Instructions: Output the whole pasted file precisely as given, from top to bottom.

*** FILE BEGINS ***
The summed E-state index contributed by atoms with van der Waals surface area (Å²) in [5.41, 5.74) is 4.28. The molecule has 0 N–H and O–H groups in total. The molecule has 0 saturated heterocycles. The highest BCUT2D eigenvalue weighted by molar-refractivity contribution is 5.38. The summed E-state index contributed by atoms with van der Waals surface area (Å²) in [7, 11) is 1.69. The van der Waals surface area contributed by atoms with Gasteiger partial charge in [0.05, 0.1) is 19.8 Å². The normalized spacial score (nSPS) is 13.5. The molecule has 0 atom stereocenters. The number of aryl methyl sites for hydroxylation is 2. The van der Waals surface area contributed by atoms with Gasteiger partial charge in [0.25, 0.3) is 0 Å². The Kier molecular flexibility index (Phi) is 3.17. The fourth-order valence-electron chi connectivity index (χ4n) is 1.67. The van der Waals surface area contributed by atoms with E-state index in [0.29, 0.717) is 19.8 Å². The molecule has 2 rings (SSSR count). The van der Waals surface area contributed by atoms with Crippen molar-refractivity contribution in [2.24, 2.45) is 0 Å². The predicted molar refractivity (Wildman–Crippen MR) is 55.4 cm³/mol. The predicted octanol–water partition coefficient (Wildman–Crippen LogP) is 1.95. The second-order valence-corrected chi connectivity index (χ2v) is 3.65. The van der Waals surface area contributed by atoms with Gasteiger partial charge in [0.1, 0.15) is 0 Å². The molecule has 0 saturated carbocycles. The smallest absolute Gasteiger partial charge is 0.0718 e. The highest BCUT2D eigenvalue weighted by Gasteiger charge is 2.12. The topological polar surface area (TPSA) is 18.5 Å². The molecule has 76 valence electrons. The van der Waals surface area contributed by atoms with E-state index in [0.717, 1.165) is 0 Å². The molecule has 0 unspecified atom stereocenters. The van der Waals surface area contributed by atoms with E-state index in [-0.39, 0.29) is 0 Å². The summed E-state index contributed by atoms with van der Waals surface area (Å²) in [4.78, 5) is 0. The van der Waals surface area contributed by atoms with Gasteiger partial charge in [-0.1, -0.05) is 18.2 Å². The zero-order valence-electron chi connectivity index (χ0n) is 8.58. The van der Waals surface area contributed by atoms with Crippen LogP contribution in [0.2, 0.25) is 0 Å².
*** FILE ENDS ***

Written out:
The summed E-state index contributed by atoms with van der Waals surface area (Å²) in [5.41, 5.74) is 4.28. The molecule has 0 N–H and O–H groups in total. The molecule has 0 saturated heterocycles. The highest BCUT2D eigenvalue weighted by molar-refractivity contribution is 5.38. The summed E-state index contributed by atoms with van der Waals surface area (Å²) in [7, 11) is 1.69. The van der Waals surface area contributed by atoms with Gasteiger partial charge in [0.05, 0.1) is 19.8 Å². The normalized spacial score (nSPS) is 13.5. The molecule has 0 atom stereocenters. The number of aryl methyl sites for hydroxylation is 2. The van der Waals surface area contributed by atoms with Gasteiger partial charge in [0.25, 0.3) is 0 Å². The Kier molecular flexibility index (Phi) is 3.17. The fourth-order valence-electron chi connectivity index (χ4n) is 1.67. The van der Waals surface area contributed by atoms with E-state index in [0.29, 0.717) is 19.8 Å². The molecule has 2 rings (SSSR count). The van der Waals surface area contributed by atoms with Crippen molar-refractivity contribution in [2.24, 2.45) is 0 Å². The predicted molar refractivity (Wildman–Crippen MR) is 55.4 cm³/mol. The predicted octanol–water partition coefficient (Wildman–Crippen LogP) is 1.95. The second-order valence-corrected chi connectivity index (χ2v) is 3.65. The van der Waals surface area contributed by atoms with Gasteiger partial charge in [0.1, 0.15) is 0 Å². The molecule has 0 saturated carbocycles. The smallest absolute Gasteiger partial charge is 0.0718 e. The highest BCUT2D eigenvalue weighted by Gasteiger charge is 2.12. The topological polar surface area (TPSA) is 18.5 Å². The molecule has 76 valence electrons. The van der Waals surface area contributed by atoms with E-state index in [0.717, 1.165) is 0 Å². The molecule has 0 unspecified atom stereocenters. The van der Waals surface area contributed by atoms with E-state index in [-0.39, 0.29) is 0 Å². The summed E-state index contributed by atoms with van der Waals surface area (Å²) in [4.78, 5) is 0. The van der Waals surface area contributed by atoms with Gasteiger partial charge in [-0.1, -0.05) is 18.2 Å². The zero-order valence-electron chi connectivity index (χ0n) is 8.58. The van der Waals surface area contributed by atoms with Crippen LogP contribution in [0.2, 0.25) is 0 Å².